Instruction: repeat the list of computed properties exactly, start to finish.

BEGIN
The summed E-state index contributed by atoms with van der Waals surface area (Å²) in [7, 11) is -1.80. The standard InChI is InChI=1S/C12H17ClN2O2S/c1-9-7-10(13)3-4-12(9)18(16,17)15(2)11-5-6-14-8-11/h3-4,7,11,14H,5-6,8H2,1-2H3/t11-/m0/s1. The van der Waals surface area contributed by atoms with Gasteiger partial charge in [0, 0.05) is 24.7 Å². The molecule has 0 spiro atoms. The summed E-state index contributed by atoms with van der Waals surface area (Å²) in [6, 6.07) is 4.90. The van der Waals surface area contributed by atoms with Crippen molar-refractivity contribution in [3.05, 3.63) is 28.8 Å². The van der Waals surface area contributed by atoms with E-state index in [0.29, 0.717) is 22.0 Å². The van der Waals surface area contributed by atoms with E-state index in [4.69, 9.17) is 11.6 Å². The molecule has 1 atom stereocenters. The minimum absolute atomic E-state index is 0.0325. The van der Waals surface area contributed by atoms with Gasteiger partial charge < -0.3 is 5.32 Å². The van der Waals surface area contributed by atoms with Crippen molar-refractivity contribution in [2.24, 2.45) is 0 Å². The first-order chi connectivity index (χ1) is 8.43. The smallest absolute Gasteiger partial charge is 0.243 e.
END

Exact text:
The summed E-state index contributed by atoms with van der Waals surface area (Å²) in [7, 11) is -1.80. The standard InChI is InChI=1S/C12H17ClN2O2S/c1-9-7-10(13)3-4-12(9)18(16,17)15(2)11-5-6-14-8-11/h3-4,7,11,14H,5-6,8H2,1-2H3/t11-/m0/s1. The van der Waals surface area contributed by atoms with Gasteiger partial charge in [0, 0.05) is 24.7 Å². The molecule has 0 spiro atoms. The summed E-state index contributed by atoms with van der Waals surface area (Å²) in [6, 6.07) is 4.90. The van der Waals surface area contributed by atoms with Crippen molar-refractivity contribution in [3.05, 3.63) is 28.8 Å². The van der Waals surface area contributed by atoms with E-state index in [0.29, 0.717) is 22.0 Å². The van der Waals surface area contributed by atoms with E-state index in [4.69, 9.17) is 11.6 Å². The molecule has 1 atom stereocenters. The minimum absolute atomic E-state index is 0.0325. The van der Waals surface area contributed by atoms with Gasteiger partial charge < -0.3 is 5.32 Å². The van der Waals surface area contributed by atoms with Crippen molar-refractivity contribution in [2.24, 2.45) is 0 Å². The first-order chi connectivity index (χ1) is 8.43. The smallest absolute Gasteiger partial charge is 0.243 e.